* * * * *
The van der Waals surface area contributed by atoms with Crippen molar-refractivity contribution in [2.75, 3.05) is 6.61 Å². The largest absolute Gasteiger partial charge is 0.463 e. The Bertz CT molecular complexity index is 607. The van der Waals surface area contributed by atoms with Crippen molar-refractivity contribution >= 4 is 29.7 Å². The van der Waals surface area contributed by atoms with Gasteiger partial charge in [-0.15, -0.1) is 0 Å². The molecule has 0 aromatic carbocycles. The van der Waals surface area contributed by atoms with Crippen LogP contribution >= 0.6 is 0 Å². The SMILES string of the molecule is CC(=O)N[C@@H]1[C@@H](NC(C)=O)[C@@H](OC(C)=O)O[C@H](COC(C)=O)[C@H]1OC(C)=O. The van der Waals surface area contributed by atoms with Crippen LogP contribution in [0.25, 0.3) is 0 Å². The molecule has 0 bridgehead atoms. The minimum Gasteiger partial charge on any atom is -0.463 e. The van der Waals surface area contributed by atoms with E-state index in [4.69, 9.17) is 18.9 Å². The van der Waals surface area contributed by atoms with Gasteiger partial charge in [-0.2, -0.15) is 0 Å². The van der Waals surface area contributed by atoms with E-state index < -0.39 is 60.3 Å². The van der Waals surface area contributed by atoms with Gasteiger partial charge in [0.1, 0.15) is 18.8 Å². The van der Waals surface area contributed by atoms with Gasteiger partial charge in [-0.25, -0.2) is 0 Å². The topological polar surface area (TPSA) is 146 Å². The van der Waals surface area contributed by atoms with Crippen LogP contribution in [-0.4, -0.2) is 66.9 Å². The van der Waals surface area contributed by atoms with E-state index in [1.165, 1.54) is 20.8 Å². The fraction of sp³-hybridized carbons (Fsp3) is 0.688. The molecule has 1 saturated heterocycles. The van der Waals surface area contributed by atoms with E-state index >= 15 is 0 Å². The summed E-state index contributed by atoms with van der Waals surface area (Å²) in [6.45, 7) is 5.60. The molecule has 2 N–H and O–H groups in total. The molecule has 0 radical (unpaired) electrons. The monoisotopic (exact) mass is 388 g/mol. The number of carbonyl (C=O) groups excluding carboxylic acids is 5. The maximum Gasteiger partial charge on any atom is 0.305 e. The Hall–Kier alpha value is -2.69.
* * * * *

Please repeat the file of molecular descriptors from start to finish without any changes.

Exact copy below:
The van der Waals surface area contributed by atoms with Crippen molar-refractivity contribution in [2.75, 3.05) is 6.61 Å². The largest absolute Gasteiger partial charge is 0.463 e. The Bertz CT molecular complexity index is 607. The van der Waals surface area contributed by atoms with Crippen molar-refractivity contribution >= 4 is 29.7 Å². The van der Waals surface area contributed by atoms with Gasteiger partial charge in [-0.15, -0.1) is 0 Å². The molecule has 0 aromatic carbocycles. The van der Waals surface area contributed by atoms with Crippen LogP contribution >= 0.6 is 0 Å². The SMILES string of the molecule is CC(=O)N[C@@H]1[C@@H](NC(C)=O)[C@@H](OC(C)=O)O[C@H](COC(C)=O)[C@H]1OC(C)=O. The van der Waals surface area contributed by atoms with Crippen LogP contribution in [0.25, 0.3) is 0 Å². The molecule has 0 bridgehead atoms. The minimum Gasteiger partial charge on any atom is -0.463 e. The van der Waals surface area contributed by atoms with E-state index in [4.69, 9.17) is 18.9 Å². The van der Waals surface area contributed by atoms with Gasteiger partial charge in [-0.2, -0.15) is 0 Å². The van der Waals surface area contributed by atoms with E-state index < -0.39 is 60.3 Å². The van der Waals surface area contributed by atoms with Gasteiger partial charge in [0.1, 0.15) is 18.8 Å². The van der Waals surface area contributed by atoms with Gasteiger partial charge in [-0.25, -0.2) is 0 Å². The topological polar surface area (TPSA) is 146 Å². The van der Waals surface area contributed by atoms with Crippen LogP contribution in [-0.4, -0.2) is 66.9 Å². The van der Waals surface area contributed by atoms with E-state index in [1.165, 1.54) is 20.8 Å². The fraction of sp³-hybridized carbons (Fsp3) is 0.688. The molecule has 1 saturated heterocycles. The van der Waals surface area contributed by atoms with E-state index >= 15 is 0 Å². The summed E-state index contributed by atoms with van der Waals surface area (Å²) in [6.45, 7) is 5.60. The molecule has 2 N–H and O–H groups in total. The molecule has 0 radical (unpaired) electrons. The monoisotopic (exact) mass is 388 g/mol. The number of carbonyl (C=O) groups excluding carboxylic acids is 5. The maximum Gasteiger partial charge on any atom is 0.305 e. The Hall–Kier alpha value is -2.69.